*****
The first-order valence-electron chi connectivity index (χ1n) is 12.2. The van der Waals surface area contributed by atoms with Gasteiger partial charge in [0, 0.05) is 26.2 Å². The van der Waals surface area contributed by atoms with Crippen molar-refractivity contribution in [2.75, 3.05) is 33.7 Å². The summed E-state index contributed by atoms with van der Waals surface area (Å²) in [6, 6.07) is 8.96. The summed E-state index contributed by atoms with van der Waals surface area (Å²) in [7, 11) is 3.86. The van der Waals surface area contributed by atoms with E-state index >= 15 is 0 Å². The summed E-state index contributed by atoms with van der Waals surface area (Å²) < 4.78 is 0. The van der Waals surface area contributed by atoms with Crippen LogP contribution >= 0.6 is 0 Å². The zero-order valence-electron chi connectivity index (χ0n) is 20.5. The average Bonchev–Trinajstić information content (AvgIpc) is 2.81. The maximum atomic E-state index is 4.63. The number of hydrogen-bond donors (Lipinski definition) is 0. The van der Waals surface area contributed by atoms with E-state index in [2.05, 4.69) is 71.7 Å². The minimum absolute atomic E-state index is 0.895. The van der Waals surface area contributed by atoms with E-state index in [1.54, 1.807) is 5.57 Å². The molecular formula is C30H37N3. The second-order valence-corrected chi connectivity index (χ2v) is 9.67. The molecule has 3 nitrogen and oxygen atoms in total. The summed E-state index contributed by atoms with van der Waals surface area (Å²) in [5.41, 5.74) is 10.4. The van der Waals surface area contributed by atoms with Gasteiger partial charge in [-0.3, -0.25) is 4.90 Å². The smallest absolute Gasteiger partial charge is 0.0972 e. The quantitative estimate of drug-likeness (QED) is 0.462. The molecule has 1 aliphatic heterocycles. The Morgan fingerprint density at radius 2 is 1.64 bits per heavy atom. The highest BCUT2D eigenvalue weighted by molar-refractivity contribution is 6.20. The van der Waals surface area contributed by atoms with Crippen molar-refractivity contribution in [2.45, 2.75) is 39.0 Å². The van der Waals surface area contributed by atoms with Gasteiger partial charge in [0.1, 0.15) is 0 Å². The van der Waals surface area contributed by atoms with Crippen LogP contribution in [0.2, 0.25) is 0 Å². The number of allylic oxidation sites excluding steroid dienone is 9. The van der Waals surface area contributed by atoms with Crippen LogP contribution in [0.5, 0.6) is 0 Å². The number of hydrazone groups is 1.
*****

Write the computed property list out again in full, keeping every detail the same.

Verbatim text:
The first-order valence-electron chi connectivity index (χ1n) is 12.2. The van der Waals surface area contributed by atoms with Gasteiger partial charge in [0, 0.05) is 26.2 Å². The van der Waals surface area contributed by atoms with Crippen molar-refractivity contribution in [2.75, 3.05) is 33.7 Å². The summed E-state index contributed by atoms with van der Waals surface area (Å²) in [6, 6.07) is 8.96. The summed E-state index contributed by atoms with van der Waals surface area (Å²) in [7, 11) is 3.86. The van der Waals surface area contributed by atoms with E-state index >= 15 is 0 Å². The summed E-state index contributed by atoms with van der Waals surface area (Å²) < 4.78 is 0. The van der Waals surface area contributed by atoms with Crippen LogP contribution >= 0.6 is 0 Å². The zero-order valence-electron chi connectivity index (χ0n) is 20.5. The average Bonchev–Trinajstić information content (AvgIpc) is 2.81. The maximum atomic E-state index is 4.63. The number of hydrogen-bond donors (Lipinski definition) is 0. The van der Waals surface area contributed by atoms with E-state index in [2.05, 4.69) is 71.7 Å². The minimum absolute atomic E-state index is 0.895. The van der Waals surface area contributed by atoms with E-state index in [1.54, 1.807) is 5.57 Å². The molecular formula is C30H37N3. The second-order valence-corrected chi connectivity index (χ2v) is 9.67. The molecule has 3 nitrogen and oxygen atoms in total. The summed E-state index contributed by atoms with van der Waals surface area (Å²) in [5.41, 5.74) is 10.4. The van der Waals surface area contributed by atoms with Gasteiger partial charge in [-0.3, -0.25) is 4.90 Å². The smallest absolute Gasteiger partial charge is 0.0972 e. The quantitative estimate of drug-likeness (QED) is 0.462. The molecule has 1 aliphatic heterocycles. The Morgan fingerprint density at radius 2 is 1.64 bits per heavy atom. The highest BCUT2D eigenvalue weighted by molar-refractivity contribution is 6.20. The van der Waals surface area contributed by atoms with Crippen molar-refractivity contribution in [2.45, 2.75) is 39.0 Å². The van der Waals surface area contributed by atoms with Gasteiger partial charge in [0.1, 0.15) is 0 Å². The van der Waals surface area contributed by atoms with Crippen LogP contribution in [0.2, 0.25) is 0 Å². The number of allylic oxidation sites excluding steroid dienone is 9. The van der Waals surface area contributed by atoms with Crippen LogP contribution in [0.5, 0.6) is 0 Å². The number of hydrazone groups is 1.